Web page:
The only people who benefit from defining the voter’s franchise so negatively are those who treat elections as zero-sum games.
That is to say: the only people who treat elections as zero-sum games are authoritarians. Right now, that describes both Republicans and Democrats.
Ansara admits that he didn’t vote in 1968. He’s right to acknowledge that as a moral and political failure of imagination. It would have remained a failure of moral and political imagination had he voted for Humphrey, despite his disdain for the man. The fact that the citizens of the United States, decade after decade, refuse to consider other parties is not pragmatism. It’s complacence. If Bernie Sanders supporters recognize Clinton for the ethical train wreck wreck she is and decide to vote for Jill Stein or Gary Johnson or Evan McMullin or anybody else who isn’t named Donald Trump, that’s not a failure of moral and political imagination. It’s having the courage of one’s convictions.
If you don’t vote for Clinton, you’re not strengthening Trump; you’re strengthening the party of whomever you do vote for. Ansara, by refusing to vote at all, simply weakened the institutional viability of all the potential alternatives to the Republican and Democrat candidates (not to mention those candidates themselves). He weakened those alternatives in 1968 by not voting at all; he’ll weaken them again by voting Clinton in 2016.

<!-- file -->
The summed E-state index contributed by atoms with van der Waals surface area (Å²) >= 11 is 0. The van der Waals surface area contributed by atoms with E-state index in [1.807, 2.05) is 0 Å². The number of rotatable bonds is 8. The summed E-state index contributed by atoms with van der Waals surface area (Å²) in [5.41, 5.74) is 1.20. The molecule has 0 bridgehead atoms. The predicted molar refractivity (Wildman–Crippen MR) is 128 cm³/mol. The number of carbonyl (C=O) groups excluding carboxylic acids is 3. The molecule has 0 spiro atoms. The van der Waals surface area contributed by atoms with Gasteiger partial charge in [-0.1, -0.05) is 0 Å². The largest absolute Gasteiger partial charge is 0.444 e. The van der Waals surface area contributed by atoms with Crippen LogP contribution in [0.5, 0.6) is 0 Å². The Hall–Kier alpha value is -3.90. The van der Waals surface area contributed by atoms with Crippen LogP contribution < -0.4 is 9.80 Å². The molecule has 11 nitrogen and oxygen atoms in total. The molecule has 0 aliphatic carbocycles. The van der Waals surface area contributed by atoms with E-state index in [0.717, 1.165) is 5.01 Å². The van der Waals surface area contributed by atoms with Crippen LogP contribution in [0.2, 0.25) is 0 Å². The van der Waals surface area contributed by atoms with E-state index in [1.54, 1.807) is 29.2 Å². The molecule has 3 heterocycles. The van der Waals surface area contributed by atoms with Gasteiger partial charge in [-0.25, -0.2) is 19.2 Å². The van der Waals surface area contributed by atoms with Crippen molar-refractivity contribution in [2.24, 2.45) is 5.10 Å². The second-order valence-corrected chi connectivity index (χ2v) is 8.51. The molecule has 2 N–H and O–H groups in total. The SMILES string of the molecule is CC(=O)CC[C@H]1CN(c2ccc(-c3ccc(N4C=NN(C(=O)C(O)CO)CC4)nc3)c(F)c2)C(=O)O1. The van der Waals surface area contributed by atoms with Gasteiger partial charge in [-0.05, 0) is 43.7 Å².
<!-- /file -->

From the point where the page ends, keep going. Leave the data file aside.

None of this is to say that I don’t see Trump as a direct threat to our constitutional republic. I do. I think Hillary Clinton represents a far less severe threat than Trump does. My sentiment that Clinton is not nearly as bad as Trump does not, in itself, obligate me to vote for her. I’m obligated to vote for a candidate that would discharge his or her duties in a way befitting my conception of what the American president ought to do for the next four years. That obligation is both moral and political. And because I possess (dare I say) a historical imagination, I can assert with some confidence that this election is unique but not special.
Despite the apocalyptic tenor of even the most mundane election conversation (including much of that found on this blog, I admit), the stakes of this election are not so absolute that I must abandon all principle and vote on the basis of He Whom I Most Fear. The awfulness of Trump does not mean Clinton is entitled to my vote by default. A vote for Clinton should mean I actually am with her, not merely against him.
Political parties have always sought more power than they had, but they haven’t always behaved as though total dominance of the entire governmental apparatus was the only way to get good things done. Authoritarianism is now the norm in the political discourse of both major parties, and I refuse to bow to its abusive logic. If Trump wins, America will be worse off than it would be under Clinton. If I uphold the myth of the binary choice, then all I do is enable the two parties’ zero-sum political authoritarianism for another four years.